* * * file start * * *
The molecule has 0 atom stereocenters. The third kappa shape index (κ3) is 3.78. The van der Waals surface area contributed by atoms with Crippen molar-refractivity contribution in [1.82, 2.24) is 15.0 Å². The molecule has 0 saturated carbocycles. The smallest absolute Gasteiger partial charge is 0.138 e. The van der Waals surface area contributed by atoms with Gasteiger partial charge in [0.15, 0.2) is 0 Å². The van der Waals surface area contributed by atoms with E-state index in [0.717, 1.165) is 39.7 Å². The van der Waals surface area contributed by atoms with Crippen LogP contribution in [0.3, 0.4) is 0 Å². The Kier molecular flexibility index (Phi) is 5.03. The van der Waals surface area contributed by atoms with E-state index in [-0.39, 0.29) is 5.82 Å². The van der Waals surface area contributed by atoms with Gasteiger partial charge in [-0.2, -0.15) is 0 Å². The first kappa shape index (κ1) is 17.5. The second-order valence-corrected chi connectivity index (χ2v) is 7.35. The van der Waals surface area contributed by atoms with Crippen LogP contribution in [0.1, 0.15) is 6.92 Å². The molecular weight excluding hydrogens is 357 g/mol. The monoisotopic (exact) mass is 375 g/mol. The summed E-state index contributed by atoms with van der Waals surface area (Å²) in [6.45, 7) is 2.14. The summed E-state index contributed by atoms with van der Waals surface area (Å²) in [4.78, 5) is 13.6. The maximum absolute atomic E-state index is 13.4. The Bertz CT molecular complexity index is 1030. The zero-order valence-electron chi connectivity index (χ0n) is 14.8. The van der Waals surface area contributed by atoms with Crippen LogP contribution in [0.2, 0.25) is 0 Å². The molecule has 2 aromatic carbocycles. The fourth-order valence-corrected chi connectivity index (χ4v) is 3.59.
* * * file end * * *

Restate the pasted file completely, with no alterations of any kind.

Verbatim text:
The molecule has 0 atom stereocenters. The third kappa shape index (κ3) is 3.78. The van der Waals surface area contributed by atoms with Crippen molar-refractivity contribution in [1.82, 2.24) is 15.0 Å². The molecule has 0 saturated carbocycles. The smallest absolute Gasteiger partial charge is 0.138 e. The van der Waals surface area contributed by atoms with Gasteiger partial charge in [0.15, 0.2) is 0 Å². The van der Waals surface area contributed by atoms with E-state index in [0.717, 1.165) is 39.7 Å². The van der Waals surface area contributed by atoms with Crippen LogP contribution in [0.3, 0.4) is 0 Å². The Kier molecular flexibility index (Phi) is 5.03. The van der Waals surface area contributed by atoms with E-state index in [-0.39, 0.29) is 5.82 Å². The van der Waals surface area contributed by atoms with Gasteiger partial charge in [-0.2, -0.15) is 0 Å². The first kappa shape index (κ1) is 17.5. The second-order valence-corrected chi connectivity index (χ2v) is 7.35. The van der Waals surface area contributed by atoms with Crippen LogP contribution in [0.1, 0.15) is 6.92 Å². The molecular weight excluding hydrogens is 357 g/mol. The monoisotopic (exact) mass is 375 g/mol. The summed E-state index contributed by atoms with van der Waals surface area (Å²) in [6.45, 7) is 2.14. The summed E-state index contributed by atoms with van der Waals surface area (Å²) in [4.78, 5) is 13.6. The maximum absolute atomic E-state index is 13.4. The Bertz CT molecular complexity index is 1030. The zero-order valence-electron chi connectivity index (χ0n) is 14.8. The van der Waals surface area contributed by atoms with Crippen LogP contribution in [0.2, 0.25) is 0 Å². The molecule has 2 aromatic carbocycles. The fourth-order valence-corrected chi connectivity index (χ4v) is 3.59.